Stained Glass in the Van Vleet Tomb




Stained Glass in the Van Vleet Tomb





The term stained glass refers either to the material of coloured glass or to the art and craft of working with it. Throughout its thousand-year history the term "stained glass" was applied almost exclusively to the windows of churches, cathedrals and other significant buildings. Although traditionally made in flat panels and used as windows, the creations of modern stained glass artists also include three-dimensional structures and sculpture.

Modern vernacular usage has often extended the term "stained glass" to include domestic leadlight and objets d'art created from lead came and copper foil glasswork such as exemplified in the famous lamps of Louis Comfort Tiffany.

As a material the term stained glass generally refers to glass that has been coloured by adding metallic salts during its manufacture. The coloured glass is crafted into stained glass windows in which small pieces of glass are arranged to form patterns or pictures, held together (traditionally) by strips of lead and supported by a rigid frame. Painted details and yellow stain are often used to enhance the design. The term stained glass is also applied to windows in which all the colours have been painted onto the glass and then annealed in a furnace.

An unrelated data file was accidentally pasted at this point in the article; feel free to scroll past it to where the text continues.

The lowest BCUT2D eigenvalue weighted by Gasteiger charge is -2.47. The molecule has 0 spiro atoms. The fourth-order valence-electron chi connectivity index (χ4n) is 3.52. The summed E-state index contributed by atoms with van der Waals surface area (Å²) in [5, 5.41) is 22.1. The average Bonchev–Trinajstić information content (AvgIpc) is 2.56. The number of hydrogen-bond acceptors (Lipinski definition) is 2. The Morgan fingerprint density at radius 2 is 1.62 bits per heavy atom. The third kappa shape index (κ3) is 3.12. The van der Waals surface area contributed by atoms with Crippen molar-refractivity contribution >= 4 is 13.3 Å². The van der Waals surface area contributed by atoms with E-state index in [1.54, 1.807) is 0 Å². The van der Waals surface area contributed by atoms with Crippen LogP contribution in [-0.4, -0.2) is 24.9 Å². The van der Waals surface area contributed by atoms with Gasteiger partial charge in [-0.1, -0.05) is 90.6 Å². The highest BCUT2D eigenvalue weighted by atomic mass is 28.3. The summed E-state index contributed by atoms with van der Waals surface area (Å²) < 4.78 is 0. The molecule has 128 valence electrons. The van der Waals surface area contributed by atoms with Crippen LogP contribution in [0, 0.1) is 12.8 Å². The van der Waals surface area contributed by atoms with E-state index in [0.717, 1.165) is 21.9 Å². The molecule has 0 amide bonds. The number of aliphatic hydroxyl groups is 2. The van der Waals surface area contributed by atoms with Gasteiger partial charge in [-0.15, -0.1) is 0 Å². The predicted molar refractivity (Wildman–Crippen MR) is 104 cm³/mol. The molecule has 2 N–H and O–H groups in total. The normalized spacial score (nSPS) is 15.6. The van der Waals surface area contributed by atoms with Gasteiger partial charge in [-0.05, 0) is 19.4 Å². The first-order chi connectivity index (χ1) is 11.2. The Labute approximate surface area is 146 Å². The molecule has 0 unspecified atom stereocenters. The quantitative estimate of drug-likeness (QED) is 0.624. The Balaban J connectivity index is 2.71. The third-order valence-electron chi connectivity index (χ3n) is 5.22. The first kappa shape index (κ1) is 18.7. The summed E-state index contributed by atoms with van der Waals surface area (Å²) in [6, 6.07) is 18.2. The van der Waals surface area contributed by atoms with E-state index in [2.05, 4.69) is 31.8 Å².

Stained glass, as an art and a craft, requires the artistic skill to conceive the design, and the engineering skills necessary to assemble the decorative piece, traditionally a window, so that it will fit snugly into the window frame for which is is made and also, especially in the larger windows, is capable of supporting its own weight and surviving the elements. Many large windows have withstood the test of time and remained substantially intact since the late Middle Ages. In Western Europe they constitute the major form of pictorial art to have survived. In this context, the purpose of a stained glass window is not to allow those within a building to see the world outside or even primarily to admit light but rather to control it. For this reason stained glass windows have been described as 'illuminated wall decorations'.

The design of a window may be non-figurative or figurative. It may incorporate narratives drawn from the Bible, history or literature, or represent saints or patrons. It may have symbolic motifs, in particular armorial. Windows within a building may be thematic, for example: within a church - episodes from the life of Christ; within a parliament building - shields of the constituencies; within a college hall - figures representing the arts and sciences; or within a home - flora, fauna or landscape.










decorative glass window panels







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Post je objavljen 03.10.2011. u 06:57 sati.